North Carolina & Tobacco: Historical Background

In the 17th and 18th centuries, farms in North Carolina struggled with the poor soil in the coastal plains, which was unsuitable for growing grain on a large scale.

Then a slave came up with the innovation that led the state to become a leader in tobacco growing. He used charcoal, whose intense heat cured the tobacco quickly, resulting in a flue-cured tobacco. Within a decade, this tobacco became one of the most common varieties.

Tobacco users' tastes were also changing. Previously most of the tobacco was processed into snuff or pipe tobacco. In the 19th century, cigarettes became popular. American growers began processing their own tobacco in small factories. These businesses led to the development of improved transportation and trading centers in cities like Durham and Winston.

A few large farms produced most of the state's tobacco, but there was enough demand to enable small farmers to survive. Manufacturers responded to the growing demand by building larger factories, employing thousands of workers.

In 1880, manufacturers based in North Carolina produced 2 million pre-rolled cigarettes. Five companies held 90 percent of the cigarette market. They merged to form the American Tobacco Company, which controlled the majority of the world tobacco trade. A Supreme Court antitrust ruling dismantled the company in 1911.

Larger farms controlled most of the tobacco production, but even small tobacco farmers could make a profit. Sharecropping and tenant farming became common among people who did not own any land. Many African-Americans in eastern North Carolina were sharecroppers who paid a portion of each year's crop as "rent" to large landowners. As late as 1923, nearly half of the state's farmers were tenants.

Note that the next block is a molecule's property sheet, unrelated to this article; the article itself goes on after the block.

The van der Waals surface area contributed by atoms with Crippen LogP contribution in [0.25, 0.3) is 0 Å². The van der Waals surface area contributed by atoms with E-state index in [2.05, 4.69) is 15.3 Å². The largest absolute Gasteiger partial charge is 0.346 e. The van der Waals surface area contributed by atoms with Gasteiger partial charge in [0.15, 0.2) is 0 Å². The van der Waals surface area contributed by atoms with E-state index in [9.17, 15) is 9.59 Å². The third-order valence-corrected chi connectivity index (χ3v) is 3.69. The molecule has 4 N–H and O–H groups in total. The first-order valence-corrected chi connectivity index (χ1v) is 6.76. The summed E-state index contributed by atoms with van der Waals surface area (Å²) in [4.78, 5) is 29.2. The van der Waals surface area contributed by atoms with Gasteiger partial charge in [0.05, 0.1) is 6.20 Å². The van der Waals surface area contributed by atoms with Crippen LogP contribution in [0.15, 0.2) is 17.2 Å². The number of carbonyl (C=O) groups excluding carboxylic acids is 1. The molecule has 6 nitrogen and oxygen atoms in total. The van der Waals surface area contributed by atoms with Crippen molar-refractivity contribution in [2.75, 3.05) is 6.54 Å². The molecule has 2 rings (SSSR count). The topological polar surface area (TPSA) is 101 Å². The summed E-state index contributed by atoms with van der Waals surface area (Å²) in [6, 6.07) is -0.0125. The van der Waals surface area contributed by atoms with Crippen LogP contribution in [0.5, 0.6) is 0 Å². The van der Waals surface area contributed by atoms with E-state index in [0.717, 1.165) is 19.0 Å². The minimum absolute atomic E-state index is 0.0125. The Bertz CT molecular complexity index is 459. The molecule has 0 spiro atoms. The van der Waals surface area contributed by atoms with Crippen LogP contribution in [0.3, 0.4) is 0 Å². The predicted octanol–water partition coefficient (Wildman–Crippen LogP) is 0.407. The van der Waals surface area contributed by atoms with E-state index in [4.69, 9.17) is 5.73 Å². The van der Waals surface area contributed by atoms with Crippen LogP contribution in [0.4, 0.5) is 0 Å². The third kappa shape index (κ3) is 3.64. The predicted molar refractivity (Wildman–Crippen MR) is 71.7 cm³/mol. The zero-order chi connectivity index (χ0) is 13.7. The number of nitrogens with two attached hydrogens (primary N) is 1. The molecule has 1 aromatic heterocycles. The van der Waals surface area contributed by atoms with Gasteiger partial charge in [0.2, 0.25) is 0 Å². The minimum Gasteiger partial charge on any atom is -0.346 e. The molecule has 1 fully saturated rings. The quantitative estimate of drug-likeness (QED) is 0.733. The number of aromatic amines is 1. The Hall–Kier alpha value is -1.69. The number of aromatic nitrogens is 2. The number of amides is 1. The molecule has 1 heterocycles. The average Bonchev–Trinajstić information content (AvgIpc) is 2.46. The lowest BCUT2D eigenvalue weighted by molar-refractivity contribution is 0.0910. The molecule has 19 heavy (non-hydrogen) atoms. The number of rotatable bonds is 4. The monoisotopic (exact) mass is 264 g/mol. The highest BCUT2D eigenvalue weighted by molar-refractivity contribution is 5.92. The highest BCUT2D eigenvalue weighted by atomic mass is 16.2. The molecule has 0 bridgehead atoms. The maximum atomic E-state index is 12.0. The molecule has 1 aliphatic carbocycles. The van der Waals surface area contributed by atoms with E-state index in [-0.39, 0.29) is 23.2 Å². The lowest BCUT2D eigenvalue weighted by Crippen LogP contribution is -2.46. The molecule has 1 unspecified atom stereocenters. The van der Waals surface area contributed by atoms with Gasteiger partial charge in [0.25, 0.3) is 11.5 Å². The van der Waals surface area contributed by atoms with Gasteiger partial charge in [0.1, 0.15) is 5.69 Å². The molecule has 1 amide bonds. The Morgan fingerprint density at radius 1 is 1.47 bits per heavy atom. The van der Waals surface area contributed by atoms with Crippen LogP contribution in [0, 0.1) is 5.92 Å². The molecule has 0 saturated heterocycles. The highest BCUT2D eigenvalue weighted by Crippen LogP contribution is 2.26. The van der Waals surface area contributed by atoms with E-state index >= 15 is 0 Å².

During the Great Depression, farmers tried to compensate for lowered prices by producing more tobacco, which led to even lower prices. In 1938, the government introduced a quota system of strict limits on how much each farm could produce.

The tobacco industry began to recover at the outbreak of World War II, as soldiers were given cigarette rations. Postwar prosperity also boosted demand for cigarettes. In the early 1960s, concerns about the dangers of cigarettes arose, and smoking became a major public health issue. The US Surgeon General issued a report in 1964 arguing that smoking caused lung cancer and other medical problems.

Over the next fifty years, the number of American smokers declined steadily and restrictions on public smoking increased. The large tobacco manufacturers began laying off workers and relocating factories to less expensive areas. American Tobacco left Durham in 1987, and R.J. Reynolds left Winston-Salem in 1989. In 2000, the last cigarette manufacturer, Liggett and Myers, left Durham. The most profitable market for cigarettes in the past decade has been in Asia, and American companies have invested heavily in overseas factories to lower their costs.

The demand for domestically produced tobacco decreased. Many farmers stopped growing tobacco. The quota system ended in 2005, as part of a $10 billion package to end federal price supports for tobacco growers. The Tobacco Transition Payment Program (TTPP) provided farmers a series of annual payments. This program also ended restrictions on tobacco farmers, but analysts predicted that the majority of growers would stop growing tobacco.

Source: North Carolina & Tobacco: Historical Background
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